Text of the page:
Question: lfcShrink, interactions, and ashr
1
gravatar for jurbach
6 weeks ago by
jurbach10
jurbach10 wrote:

Hello DESeqers,

I have two groups of patients whose gene expression is expected to change differently over time. In one group, the change in gene expression is expected to be greater or at least different, but individual patients are also expected to have different baseline levels of gene expression as well. Therefore, I'm interested the interaction of time, and patient, and not in individual patient effects.

In my DESeq2 model I use ~Patient * TimePt, and I would like to do a contrast in which I combine the patient.latetimepoint interactions in one group vs the patient.latetimepoint interactions in the other group. For this, I think I need to use lfcShrink with type="ashr" and a contrast argument, and would also need something along the lines of the listValues argument, but it doesn't appear that lfcShrink has such a thing. However, it does appear that ashr::estimate_mixprop can take a "weights" argument, and that that may be what I want to use. Is this correct, or am I barking up the wrong tree?

Thanks for your help,

Jonathan

contrast deseq2 lfcshrink • 128 views
ADD COMMENTlink modified 6 weeks ago by Michael Love21k • written 6 weeks ago by jurbach10
Answer: lfcShrink, interactions, and ashr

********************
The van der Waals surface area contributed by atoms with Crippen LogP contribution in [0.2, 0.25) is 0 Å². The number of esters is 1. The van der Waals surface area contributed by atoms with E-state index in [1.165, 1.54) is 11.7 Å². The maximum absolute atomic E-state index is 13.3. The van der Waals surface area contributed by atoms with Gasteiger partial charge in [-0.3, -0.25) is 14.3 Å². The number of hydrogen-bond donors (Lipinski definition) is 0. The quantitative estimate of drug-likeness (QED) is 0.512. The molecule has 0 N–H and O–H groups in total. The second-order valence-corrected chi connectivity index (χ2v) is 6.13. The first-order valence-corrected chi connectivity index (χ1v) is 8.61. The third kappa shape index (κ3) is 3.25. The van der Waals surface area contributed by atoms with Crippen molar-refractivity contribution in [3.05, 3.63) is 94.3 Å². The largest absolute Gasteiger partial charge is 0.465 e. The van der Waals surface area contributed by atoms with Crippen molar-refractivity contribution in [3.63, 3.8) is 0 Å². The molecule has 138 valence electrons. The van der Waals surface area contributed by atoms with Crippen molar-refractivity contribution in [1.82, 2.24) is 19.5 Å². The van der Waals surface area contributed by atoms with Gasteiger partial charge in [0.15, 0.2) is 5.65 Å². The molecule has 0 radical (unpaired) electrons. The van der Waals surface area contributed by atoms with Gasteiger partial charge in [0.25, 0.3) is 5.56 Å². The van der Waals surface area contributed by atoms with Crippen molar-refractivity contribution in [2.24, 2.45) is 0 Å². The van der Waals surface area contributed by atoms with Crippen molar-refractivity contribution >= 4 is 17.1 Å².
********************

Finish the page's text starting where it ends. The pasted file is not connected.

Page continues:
2
gravatar for Michael Love
6 weeks ago by
Michael Love21k
United States
Michael Love21k wrote:

I think you can do this with apeglm or ashr out of the box, but can you post your sample information so I have a better idea? Eg

Patient 1, group 1, t0
Patient 1, group 1, t1
...

ADD COMMENTlink modified 6 weeks ago • written 6 weeks ago by Michael Love21k

Hi Michael,

Thanks for your response. At the risk of going into too much detail, the experiment is set up like this:

I have 9 patients. Patients 10, 58 & 96 experience disease relapse. Patients 16, 18, 23, 50, 55 & 75 remain in remission. For each patient, I have 3 timepoints, T1, T2, and T3. T1 is factor level 1, as is patient 16. Each time point has 2 or 3 replicates. I have 70 samples in all.

Since there is patient to patient variation, I'd like to model for that, as well as model for changes in gene expression over time that are common in all patients. The effects I'm interested in are the difference in the changes between the patients who progress and those who stay in remission.

My analysis looks like this:

des_EC_AGG_TimeXPatient <- DESeqDataSetFromMatrix( countData = EC_AGG_FILT,
                                                   colData = metadata_AGG,
                                                   design = ~TimePt*Patient )